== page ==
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Coming changes to Canada’s anti-money laundering laws

Putting payment service providers, fintechs and crowdfunding platforms on notice

The Government of Canada’s declaration of a public order emergency in February 2022 went away as quickly as the measures were enacted.1 However, the choice of statutory language used by the Government in the Emergency Economic Measures Order (Order) and related Emergency Measures Regulations (Regulations) under the Emergencies Act, along with remarks at that time by the Deputy Prime Minister and Minister of Finance, left interested observers wondering whether fundamental changes to the application of Canada’s main federal anti-money laundering/anti-terrorist financing (AML/ATF) laws were afoot.

As matters have developed, despite the revocation of the public order emergency, some of these measures will now likely find a permanent place in Canada’s laws. 

The 2022 federal budget, tabled on April 7, (Budget) announced that new regulations will be enacted to extend AML/ATF obligations to payment service providers (PSPs) and crowdfunding platforms, as well as legislative changes to strengthen the main federal AML/ATF and related laws, which includes the Proceeds of Crime (Money Laundering) and Terrorist Financing Act (Act) and the Criminal Code. Further, the government will conduct a comprehensive review of the AML/ATF regime to bring forth legislative proposals to address any identified gaps in the regime. 

Supplementing these commitments are a proposed infusion of $89.9 million over five years to support Canada’s main AML/ATF agency, the Financial Transactions and Reports Analysis Centre of Canada (FINTRAC) and the acceleration of the initiative to implement a publicly accessible beneficial ownership registry for federal companies in Canada.

We will not know the full impact of these changes on fintechs and crowdfunding platforms, or the outcome of the federal government’s pronouncement for an overall review and strengthening of the AML/ATF regime, until draft legislation and/or regulations are published for public review. Until that time, we may surmise direction from the temporary public emergencies measures enacted in February.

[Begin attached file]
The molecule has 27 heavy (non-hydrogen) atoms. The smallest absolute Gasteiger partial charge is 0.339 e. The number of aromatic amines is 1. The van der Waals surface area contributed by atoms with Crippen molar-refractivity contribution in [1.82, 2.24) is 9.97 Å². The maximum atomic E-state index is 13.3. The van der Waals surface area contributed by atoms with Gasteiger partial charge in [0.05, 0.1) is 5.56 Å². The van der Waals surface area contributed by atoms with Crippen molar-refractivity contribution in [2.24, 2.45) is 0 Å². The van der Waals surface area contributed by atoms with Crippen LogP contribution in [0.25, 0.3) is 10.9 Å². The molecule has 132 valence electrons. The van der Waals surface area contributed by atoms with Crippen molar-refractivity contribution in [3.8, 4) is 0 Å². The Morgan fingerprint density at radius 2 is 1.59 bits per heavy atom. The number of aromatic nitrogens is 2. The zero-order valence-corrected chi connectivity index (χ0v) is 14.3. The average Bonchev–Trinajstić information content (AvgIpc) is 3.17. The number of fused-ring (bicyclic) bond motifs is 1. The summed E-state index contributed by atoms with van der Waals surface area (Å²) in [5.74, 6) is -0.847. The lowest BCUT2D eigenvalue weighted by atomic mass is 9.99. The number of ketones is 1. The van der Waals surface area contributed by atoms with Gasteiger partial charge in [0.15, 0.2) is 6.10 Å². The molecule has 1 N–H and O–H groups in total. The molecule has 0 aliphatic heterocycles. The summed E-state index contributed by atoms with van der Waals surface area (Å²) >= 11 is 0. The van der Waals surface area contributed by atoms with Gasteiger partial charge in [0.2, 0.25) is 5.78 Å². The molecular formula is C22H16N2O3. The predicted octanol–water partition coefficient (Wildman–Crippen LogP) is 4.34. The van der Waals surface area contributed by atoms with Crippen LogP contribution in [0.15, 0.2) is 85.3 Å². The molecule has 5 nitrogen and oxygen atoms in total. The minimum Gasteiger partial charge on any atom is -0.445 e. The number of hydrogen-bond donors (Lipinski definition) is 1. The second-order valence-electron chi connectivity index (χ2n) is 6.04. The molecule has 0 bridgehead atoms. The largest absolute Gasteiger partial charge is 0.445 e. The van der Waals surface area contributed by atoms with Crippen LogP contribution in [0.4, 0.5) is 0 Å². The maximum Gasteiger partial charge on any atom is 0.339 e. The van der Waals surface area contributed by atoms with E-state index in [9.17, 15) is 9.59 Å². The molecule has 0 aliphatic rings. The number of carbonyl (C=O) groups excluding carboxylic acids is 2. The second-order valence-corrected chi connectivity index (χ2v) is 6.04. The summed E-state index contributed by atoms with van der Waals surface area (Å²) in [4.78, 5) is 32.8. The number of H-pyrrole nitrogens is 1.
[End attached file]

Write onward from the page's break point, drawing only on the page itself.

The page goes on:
The Order (prior to being revoked) required certain PSPs (which invariably will pick up some fintechs), as well as crowdfunding platforms, to register with FINTRAC if they were in possession or control of property that is owned, held or controlled by or on behalf of a designated person under the Regulations. 

Although registration with FINTRAC itself is not usually an onerous step for businesses to take, being registered means entities reporting to FINTRAC must meet a wide range of compliance obligations prescribed under the Act and its associated regulations. The regulatory burden includes building, instituting and overseeing a compliance program subject to biennial audits and FINTRAC examinations, which must also address all relevant ongoing regulatory requirements including, but not limited to, client identification, transaction reporting, and record keeping procedures. 

In addition, since the Order drew directly from the payment functions that will be subject to the upcoming retail payments oversight framework (RPOF) under the new Retail Payment Activities Act, it is entirely possible that PSPs under the RPOF will also automatically be subject to FINTRAC obligations. 

For more information on this topic, Canada’s AML/ATF laws or other financial services regulatory matters, please feel free to contact any of the authors below.

1 The Government of Canada declared a public order emergency and enacted an Emergency Economic Measures Order (Order) and related Emergency Measures Regulations (Regulations) under the Emergencies Act, effective on February 14, 2021. These measures applied across Canada and targeted the financing of the truck convoy and blockades. The measures were revoked by proclamation on February 23, 2022. The Order and Regulations are no longer in force.

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